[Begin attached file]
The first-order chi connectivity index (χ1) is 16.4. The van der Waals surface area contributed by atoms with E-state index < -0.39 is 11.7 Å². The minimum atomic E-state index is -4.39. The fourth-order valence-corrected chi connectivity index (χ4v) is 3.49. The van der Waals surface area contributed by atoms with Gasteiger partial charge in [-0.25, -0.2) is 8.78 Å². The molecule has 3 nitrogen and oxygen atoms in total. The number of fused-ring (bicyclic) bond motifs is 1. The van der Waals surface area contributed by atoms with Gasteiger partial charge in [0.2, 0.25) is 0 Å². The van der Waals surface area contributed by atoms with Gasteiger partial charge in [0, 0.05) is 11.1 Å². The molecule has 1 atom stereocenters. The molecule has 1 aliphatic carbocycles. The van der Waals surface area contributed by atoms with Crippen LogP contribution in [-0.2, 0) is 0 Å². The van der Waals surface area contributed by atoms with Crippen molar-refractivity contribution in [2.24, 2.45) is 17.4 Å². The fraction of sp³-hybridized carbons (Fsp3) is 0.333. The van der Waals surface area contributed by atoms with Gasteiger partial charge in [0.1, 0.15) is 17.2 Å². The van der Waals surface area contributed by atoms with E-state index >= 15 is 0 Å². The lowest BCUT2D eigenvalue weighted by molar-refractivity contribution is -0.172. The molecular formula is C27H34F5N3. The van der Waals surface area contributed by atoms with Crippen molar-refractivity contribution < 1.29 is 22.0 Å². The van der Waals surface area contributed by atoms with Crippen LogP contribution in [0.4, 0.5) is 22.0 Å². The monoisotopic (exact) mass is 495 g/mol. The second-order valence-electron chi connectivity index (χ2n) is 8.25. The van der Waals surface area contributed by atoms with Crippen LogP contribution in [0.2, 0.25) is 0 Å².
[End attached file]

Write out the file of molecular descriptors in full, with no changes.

The first-order chi connectivity index (χ1) is 16.4. The van der Waals surface area contributed by atoms with E-state index < -0.39 is 11.7 Å². The minimum atomic E-state index is -4.39. The fourth-order valence-corrected chi connectivity index (χ4v) is 3.49. The van der Waals surface area contributed by atoms with Gasteiger partial charge in [-0.25, -0.2) is 8.78 Å². The molecule has 3 nitrogen and oxygen atoms in total. The number of fused-ring (bicyclic) bond motifs is 1. The van der Waals surface area contributed by atoms with Gasteiger partial charge in [0.2, 0.25) is 0 Å². The van der Waals surface area contributed by atoms with Gasteiger partial charge in [0, 0.05) is 11.1 Å². The molecule has 1 atom stereocenters. The molecule has 1 aliphatic carbocycles. The van der Waals surface area contributed by atoms with Crippen LogP contribution in [-0.2, 0) is 0 Å². The van der Waals surface area contributed by atoms with Crippen molar-refractivity contribution in [2.24, 2.45) is 17.4 Å². The fraction of sp³-hybridized carbons (Fsp3) is 0.333. The van der Waals surface area contributed by atoms with Gasteiger partial charge in [0.1, 0.15) is 17.2 Å². The van der Waals surface area contributed by atoms with E-state index >= 15 is 0 Å². The lowest BCUT2D eigenvalue weighted by molar-refractivity contribution is -0.172. The molecular formula is C27H34F5N3. The van der Waals surface area contributed by atoms with Crippen molar-refractivity contribution < 1.29 is 22.0 Å². The van der Waals surface area contributed by atoms with Crippen LogP contribution in [0.4, 0.5) is 22.0 Å². The monoisotopic (exact) mass is 495 g/mol. The second-order valence-electron chi connectivity index (χ2n) is 8.25. The van der Waals surface area contributed by atoms with Crippen LogP contribution in [0.2, 0.25) is 0 Å².